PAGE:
UK children shorter, fatter and sicker amid poor diet and poverty, report finds

Children across the UK are getting shorter, fatter and sicker amid an epidemic of poor diets, food insecurity and poverty, according to a report warning that millions are facing a “timebomb” of avoidable health conditions.

The average height of five-year-olds is falling, obesity levels have increased by almost a third and the number of young people being diagnosed with type 2 diabetes has risen by more than a fifth, the report by the Food Foundation said.

Aggressive marketing of cheap ultra-processed food, diets lacking essential nutrition and high levels of poverty and deprivation are driving the “significant decline” in children’s health, researchers found.

Failure to reverse the alarming trajectory will result in a generation burdened throughout their lives by diet-related illnesses and the mental health impact of living with disease – followed by an early death, the report concluded.

Health experts, politicians and food campaigners warned that without immediate action to reverse the damage, the crisis would overwhelm the NHS and weaken the economy for decades with much of the population too sick to work.

“The decline in children’s health shown clearly in this report is a shocking and deeply sad result of the failures of the food system in the UK,” said Henry Dimbleby, the former government food tsar and author of the National Food Strategy.

“We need the next government to take decisive action to make healthy and sustainable food affordable, stem the constant flow of junk food and to realise that investing in children’s health is an investment in the future of the country.”

The report comes after the Guardian revealed ministers were told they were putting children at lifelong risk of ill health after shelving policies to tackle obesity and junk food until 2025.

Michael Marmot, the director of UCL’s institute of health equity, said the new report spotlighted a dramatic worsening in children’s health in the last decade.

“We used to think of the combination of undernutrition and obesity as a feature of low and middle income countries. We are now seeing it in Britain in 2024.”

“Over a century of history has led us to expect continuous improvements in health. Over the last dozen years that has changed. Healthy life expectancy has declined. Quite simply, people’s fundamental human needs are not being met.”

The Food Foundation report, which included a new analysis of data from government and health sources, spotlighted the rapidly deteriorating state of children’s health.

The height of five-year-olds in the UK has been falling since 2013 and children are also shorter than those in almost all other comparable countries, the report said.

Obesity levels among 10 and 11-year-olds in England have increased by 30% since 2006, with one in five children already officially obese by the time they leave primary school, researchers found.

Cases of type 2 diabetes, which is linked to obesity, have risen by 22% among those aged under 25 in England and Wales in the last five years, the study added.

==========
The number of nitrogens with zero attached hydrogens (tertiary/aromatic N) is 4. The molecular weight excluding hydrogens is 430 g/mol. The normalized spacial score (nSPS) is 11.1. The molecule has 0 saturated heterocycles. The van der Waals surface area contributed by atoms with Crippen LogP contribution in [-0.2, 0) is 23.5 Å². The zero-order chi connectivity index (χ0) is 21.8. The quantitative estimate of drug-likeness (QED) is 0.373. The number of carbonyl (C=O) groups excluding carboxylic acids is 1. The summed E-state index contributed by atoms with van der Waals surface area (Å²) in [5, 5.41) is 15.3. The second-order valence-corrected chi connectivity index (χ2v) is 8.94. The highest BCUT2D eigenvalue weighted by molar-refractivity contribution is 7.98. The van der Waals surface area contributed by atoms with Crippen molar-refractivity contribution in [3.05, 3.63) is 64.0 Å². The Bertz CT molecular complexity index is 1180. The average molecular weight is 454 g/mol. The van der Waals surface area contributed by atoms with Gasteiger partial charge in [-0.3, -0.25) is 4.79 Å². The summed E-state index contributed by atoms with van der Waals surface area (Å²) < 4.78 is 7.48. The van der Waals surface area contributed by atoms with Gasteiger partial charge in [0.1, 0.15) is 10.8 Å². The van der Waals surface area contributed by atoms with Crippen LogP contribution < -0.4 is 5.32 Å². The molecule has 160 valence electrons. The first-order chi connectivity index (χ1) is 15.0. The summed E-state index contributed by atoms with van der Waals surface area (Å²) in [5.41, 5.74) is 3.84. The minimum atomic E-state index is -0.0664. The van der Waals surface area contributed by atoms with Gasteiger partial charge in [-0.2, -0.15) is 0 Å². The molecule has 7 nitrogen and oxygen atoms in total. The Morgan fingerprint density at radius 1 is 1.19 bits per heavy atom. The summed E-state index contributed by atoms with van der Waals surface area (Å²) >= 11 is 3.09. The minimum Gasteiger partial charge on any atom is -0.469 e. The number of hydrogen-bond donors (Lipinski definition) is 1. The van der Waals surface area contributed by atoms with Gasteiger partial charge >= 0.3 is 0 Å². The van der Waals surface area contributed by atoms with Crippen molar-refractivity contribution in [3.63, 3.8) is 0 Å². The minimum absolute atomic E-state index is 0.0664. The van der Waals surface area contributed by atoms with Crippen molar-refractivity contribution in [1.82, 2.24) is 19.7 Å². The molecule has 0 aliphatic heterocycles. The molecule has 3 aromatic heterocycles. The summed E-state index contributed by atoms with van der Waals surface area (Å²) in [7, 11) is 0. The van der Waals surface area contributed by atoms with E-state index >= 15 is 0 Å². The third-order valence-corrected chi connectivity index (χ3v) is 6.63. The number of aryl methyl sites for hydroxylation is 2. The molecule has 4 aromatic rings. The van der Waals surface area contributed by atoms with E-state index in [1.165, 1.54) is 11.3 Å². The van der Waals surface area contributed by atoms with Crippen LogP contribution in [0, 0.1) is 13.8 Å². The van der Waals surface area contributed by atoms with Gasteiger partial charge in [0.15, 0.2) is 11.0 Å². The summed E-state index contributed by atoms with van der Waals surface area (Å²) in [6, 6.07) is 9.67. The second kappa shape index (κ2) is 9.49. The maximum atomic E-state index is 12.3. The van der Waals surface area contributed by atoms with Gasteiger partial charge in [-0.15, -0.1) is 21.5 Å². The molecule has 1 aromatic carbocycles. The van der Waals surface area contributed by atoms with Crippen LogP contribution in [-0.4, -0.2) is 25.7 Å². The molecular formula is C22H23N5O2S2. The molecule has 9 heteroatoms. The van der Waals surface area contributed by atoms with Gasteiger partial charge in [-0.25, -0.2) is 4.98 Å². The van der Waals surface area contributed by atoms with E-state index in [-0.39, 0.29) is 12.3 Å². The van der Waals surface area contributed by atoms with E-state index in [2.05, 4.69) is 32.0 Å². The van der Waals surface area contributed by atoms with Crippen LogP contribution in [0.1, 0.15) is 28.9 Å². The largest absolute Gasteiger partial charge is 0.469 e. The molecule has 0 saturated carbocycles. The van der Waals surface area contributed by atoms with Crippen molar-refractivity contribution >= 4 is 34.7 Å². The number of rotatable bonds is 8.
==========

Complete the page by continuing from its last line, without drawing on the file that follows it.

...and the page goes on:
Babies born in the UK today will also enjoy a year less good health than babies born a decade ago, according to the report.

Baroness Anne Jenkin, a Conservative peer, said children’s health had “never been worse” but warned that almost no one was talking about it. “This is a timebomb waiting to explode if action isn’t taken.”

Gordon Brown, the former Labour prime minister, said: “When the height of five-year-olds has been falling since 2013, and we’re learning babies born today will enjoy a year less good health than babies born a decade ago, every mother and father in the land will be concerned and shocked at what is happening to children through lack of nutrition, living through the hungry 2020s in food bank Britain.”

The report said children’s dietary health “has not been taken sufficiently seriously” and “policy in this area has been lacklustre and wholly insufficient to address the severity of the problem”.

The “aggressive promotion of cheap junk food” and levels of food insecurity caused by poverty and deprivation mean that children are living in an environment that makes feeding them healthily an “almost impossibly difficult challenge”, it added.

Anna Taylor, the executive director of The Food Foundation, said the health problems prompted by poor diets were “entirely preventable”.

“Politicians across the political spectrum must prioritise policies that give all children access to the nutrition they need to grow up healthily, as should be their right.”

The chef and food campaigner Jamie Oliver said: “Decades of government neglect has meant kids are suffering from more obesity-related illnesses, leading to average heights shrinking and living shorter lives – they’re not being given the chance to be happy, healthy people.

“We need to reverse this trend if we’re to have the healthiest generation of kids, and to do that we need to take a serious look at the food that fuels us. And right now, it’s not pretty.”


Updated: Juni 18, 2024 — 11:01 pm

Tinggalkan Balasan

Alamat email Anda tidak akan dipublikasikan. Ruas yang wajib ditandai *